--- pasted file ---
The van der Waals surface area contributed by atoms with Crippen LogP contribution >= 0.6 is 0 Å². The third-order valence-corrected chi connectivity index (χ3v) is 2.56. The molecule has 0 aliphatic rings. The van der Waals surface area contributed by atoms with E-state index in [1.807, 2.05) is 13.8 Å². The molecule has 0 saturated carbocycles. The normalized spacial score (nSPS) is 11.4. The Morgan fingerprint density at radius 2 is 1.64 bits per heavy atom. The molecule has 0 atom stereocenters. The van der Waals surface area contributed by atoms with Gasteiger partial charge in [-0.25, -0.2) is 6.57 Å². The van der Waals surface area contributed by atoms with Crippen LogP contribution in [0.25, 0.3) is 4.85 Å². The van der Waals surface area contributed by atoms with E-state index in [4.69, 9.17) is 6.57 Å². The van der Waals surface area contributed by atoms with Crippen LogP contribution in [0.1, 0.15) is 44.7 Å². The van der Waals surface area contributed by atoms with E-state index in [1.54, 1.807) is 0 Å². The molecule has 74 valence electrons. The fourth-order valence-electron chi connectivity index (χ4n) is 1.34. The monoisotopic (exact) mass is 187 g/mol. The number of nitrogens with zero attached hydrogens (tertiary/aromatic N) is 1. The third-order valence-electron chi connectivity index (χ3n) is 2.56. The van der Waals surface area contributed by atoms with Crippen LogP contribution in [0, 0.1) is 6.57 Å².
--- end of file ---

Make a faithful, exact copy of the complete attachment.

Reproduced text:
The van der Waals surface area contributed by atoms with Crippen LogP contribution >= 0.6 is 0 Å². The third-order valence-corrected chi connectivity index (χ3v) is 2.56. The molecule has 0 aliphatic rings. The van der Waals surface area contributed by atoms with E-state index in [1.807, 2.05) is 13.8 Å². The molecule has 0 saturated carbocycles. The normalized spacial score (nSPS) is 11.4. The Morgan fingerprint density at radius 2 is 1.64 bits per heavy atom. The molecule has 0 atom stereocenters. The van der Waals surface area contributed by atoms with Gasteiger partial charge in [-0.25, -0.2) is 6.57 Å². The van der Waals surface area contributed by atoms with Crippen LogP contribution in [0.25, 0.3) is 4.85 Å². The van der Waals surface area contributed by atoms with E-state index in [4.69, 9.17) is 6.57 Å². The van der Waals surface area contributed by atoms with Crippen LogP contribution in [0.1, 0.15) is 44.7 Å². The van der Waals surface area contributed by atoms with E-state index in [1.54, 1.807) is 0 Å². The molecule has 74 valence electrons. The fourth-order valence-electron chi connectivity index (χ4n) is 1.34. The monoisotopic (exact) mass is 187 g/mol. The number of nitrogens with zero attached hydrogens (tertiary/aromatic N) is 1. The third-order valence-electron chi connectivity index (χ3n) is 2.56. The van der Waals surface area contributed by atoms with Crippen LogP contribution in [0, 0.1) is 6.57 Å².